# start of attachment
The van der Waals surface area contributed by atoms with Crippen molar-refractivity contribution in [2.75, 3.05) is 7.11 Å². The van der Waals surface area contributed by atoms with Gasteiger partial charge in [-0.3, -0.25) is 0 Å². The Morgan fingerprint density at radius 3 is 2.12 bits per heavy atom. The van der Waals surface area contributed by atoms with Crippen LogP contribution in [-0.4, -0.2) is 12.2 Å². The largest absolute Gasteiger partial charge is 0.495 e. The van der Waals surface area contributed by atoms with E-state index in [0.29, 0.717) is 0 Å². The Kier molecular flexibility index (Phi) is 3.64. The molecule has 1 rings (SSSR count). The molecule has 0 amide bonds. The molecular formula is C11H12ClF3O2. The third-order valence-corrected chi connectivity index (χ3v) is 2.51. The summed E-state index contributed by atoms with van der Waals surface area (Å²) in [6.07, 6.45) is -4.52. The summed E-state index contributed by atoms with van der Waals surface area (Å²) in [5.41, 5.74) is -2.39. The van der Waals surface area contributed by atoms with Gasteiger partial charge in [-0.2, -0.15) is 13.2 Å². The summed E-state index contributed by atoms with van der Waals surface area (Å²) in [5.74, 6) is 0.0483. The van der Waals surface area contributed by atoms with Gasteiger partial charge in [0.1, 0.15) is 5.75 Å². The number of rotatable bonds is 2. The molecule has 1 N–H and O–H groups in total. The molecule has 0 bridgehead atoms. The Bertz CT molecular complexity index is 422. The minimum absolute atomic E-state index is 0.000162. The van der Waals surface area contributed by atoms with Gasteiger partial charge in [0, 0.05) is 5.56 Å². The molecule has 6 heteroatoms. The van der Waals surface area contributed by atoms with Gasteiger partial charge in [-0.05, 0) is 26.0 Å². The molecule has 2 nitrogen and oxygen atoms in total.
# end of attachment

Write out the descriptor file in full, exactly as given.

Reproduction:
The van der Waals surface area contributed by atoms with Crippen molar-refractivity contribution in [2.75, 3.05) is 7.11 Å². The van der Waals surface area contributed by atoms with Gasteiger partial charge in [-0.3, -0.25) is 0 Å². The Morgan fingerprint density at radius 3 is 2.12 bits per heavy atom. The van der Waals surface area contributed by atoms with Crippen LogP contribution in [-0.4, -0.2) is 12.2 Å². The largest absolute Gasteiger partial charge is 0.495 e. The van der Waals surface area contributed by atoms with E-state index in [0.29, 0.717) is 0 Å². The Kier molecular flexibility index (Phi) is 3.64. The molecule has 1 rings (SSSR count). The molecule has 0 amide bonds. The molecular formula is C11H12ClF3O2. The third-order valence-corrected chi connectivity index (χ3v) is 2.51. The summed E-state index contributed by atoms with van der Waals surface area (Å²) in [6.07, 6.45) is -4.52. The summed E-state index contributed by atoms with van der Waals surface area (Å²) in [5.41, 5.74) is -2.39. The van der Waals surface area contributed by atoms with Gasteiger partial charge in [-0.2, -0.15) is 13.2 Å². The summed E-state index contributed by atoms with van der Waals surface area (Å²) in [5.74, 6) is 0.0483. The van der Waals surface area contributed by atoms with Gasteiger partial charge in [0.1, 0.15) is 5.75 Å². The number of rotatable bonds is 2. The molecule has 1 N–H and O–H groups in total. The molecule has 0 bridgehead atoms. The Bertz CT molecular complexity index is 422. The minimum absolute atomic E-state index is 0.000162. The van der Waals surface area contributed by atoms with Gasteiger partial charge in [0, 0.05) is 5.56 Å². The molecule has 6 heteroatoms. The van der Waals surface area contributed by atoms with Gasteiger partial charge in [-0.05, 0) is 26.0 Å². The molecule has 2 nitrogen and oxygen atoms in total.